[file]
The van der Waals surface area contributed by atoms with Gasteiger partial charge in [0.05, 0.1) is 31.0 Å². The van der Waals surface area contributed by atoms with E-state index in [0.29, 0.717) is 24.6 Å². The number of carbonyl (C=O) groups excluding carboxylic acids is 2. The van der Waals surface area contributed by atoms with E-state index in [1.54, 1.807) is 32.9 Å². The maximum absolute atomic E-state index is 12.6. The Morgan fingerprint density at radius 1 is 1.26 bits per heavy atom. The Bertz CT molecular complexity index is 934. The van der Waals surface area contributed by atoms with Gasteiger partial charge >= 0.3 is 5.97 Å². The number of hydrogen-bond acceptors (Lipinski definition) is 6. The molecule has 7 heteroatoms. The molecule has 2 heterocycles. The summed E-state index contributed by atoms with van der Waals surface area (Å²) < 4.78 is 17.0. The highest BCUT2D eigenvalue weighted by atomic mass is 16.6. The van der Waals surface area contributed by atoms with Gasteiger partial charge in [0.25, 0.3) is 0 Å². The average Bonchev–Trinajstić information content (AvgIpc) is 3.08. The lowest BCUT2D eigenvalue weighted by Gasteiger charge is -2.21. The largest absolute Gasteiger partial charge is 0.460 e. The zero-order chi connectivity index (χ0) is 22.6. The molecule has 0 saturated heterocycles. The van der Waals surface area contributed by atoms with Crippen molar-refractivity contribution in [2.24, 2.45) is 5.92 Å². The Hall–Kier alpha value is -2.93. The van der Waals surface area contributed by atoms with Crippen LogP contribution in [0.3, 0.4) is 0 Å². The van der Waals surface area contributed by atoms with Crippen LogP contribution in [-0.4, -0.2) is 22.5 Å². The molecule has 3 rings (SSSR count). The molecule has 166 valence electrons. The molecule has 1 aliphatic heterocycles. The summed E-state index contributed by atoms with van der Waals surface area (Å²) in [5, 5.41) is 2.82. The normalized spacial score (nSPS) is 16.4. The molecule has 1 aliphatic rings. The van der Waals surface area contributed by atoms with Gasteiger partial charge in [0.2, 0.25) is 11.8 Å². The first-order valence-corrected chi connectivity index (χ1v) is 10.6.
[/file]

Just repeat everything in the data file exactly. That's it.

The van der Waals surface area contributed by atoms with Gasteiger partial charge in [0.05, 0.1) is 31.0 Å². The van der Waals surface area contributed by atoms with E-state index in [0.29, 0.717) is 24.6 Å². The number of carbonyl (C=O) groups excluding carboxylic acids is 2. The van der Waals surface area contributed by atoms with E-state index in [1.54, 1.807) is 32.9 Å². The maximum absolute atomic E-state index is 12.6. The Morgan fingerprint density at radius 1 is 1.26 bits per heavy atom. The Bertz CT molecular complexity index is 934. The van der Waals surface area contributed by atoms with Gasteiger partial charge >= 0.3 is 5.97 Å². The number of hydrogen-bond acceptors (Lipinski definition) is 6. The molecule has 7 heteroatoms. The molecule has 2 heterocycles. The summed E-state index contributed by atoms with van der Waals surface area (Å²) < 4.78 is 17.0. The highest BCUT2D eigenvalue weighted by atomic mass is 16.6. The van der Waals surface area contributed by atoms with Gasteiger partial charge in [0.25, 0.3) is 0 Å². The average Bonchev–Trinajstić information content (AvgIpc) is 3.08. The lowest BCUT2D eigenvalue weighted by Gasteiger charge is -2.21. The largest absolute Gasteiger partial charge is 0.460 e. The zero-order chi connectivity index (χ0) is 22.6. The molecule has 0 saturated heterocycles. The van der Waals surface area contributed by atoms with Crippen molar-refractivity contribution in [2.24, 2.45) is 5.92 Å². The Hall–Kier alpha value is -2.93. The van der Waals surface area contributed by atoms with Crippen LogP contribution in [0.3, 0.4) is 0 Å². The van der Waals surface area contributed by atoms with Crippen LogP contribution in [-0.4, -0.2) is 22.5 Å². The molecule has 3 rings (SSSR count). The molecule has 166 valence electrons. The molecule has 1 aliphatic heterocycles. The summed E-state index contributed by atoms with van der Waals surface area (Å²) in [5, 5.41) is 2.82. The normalized spacial score (nSPS) is 16.4. The molecule has 1 aliphatic rings. The van der Waals surface area contributed by atoms with Gasteiger partial charge in [0.2, 0.25) is 11.8 Å². The first-order valence-corrected chi connectivity index (χ1v) is 10.6.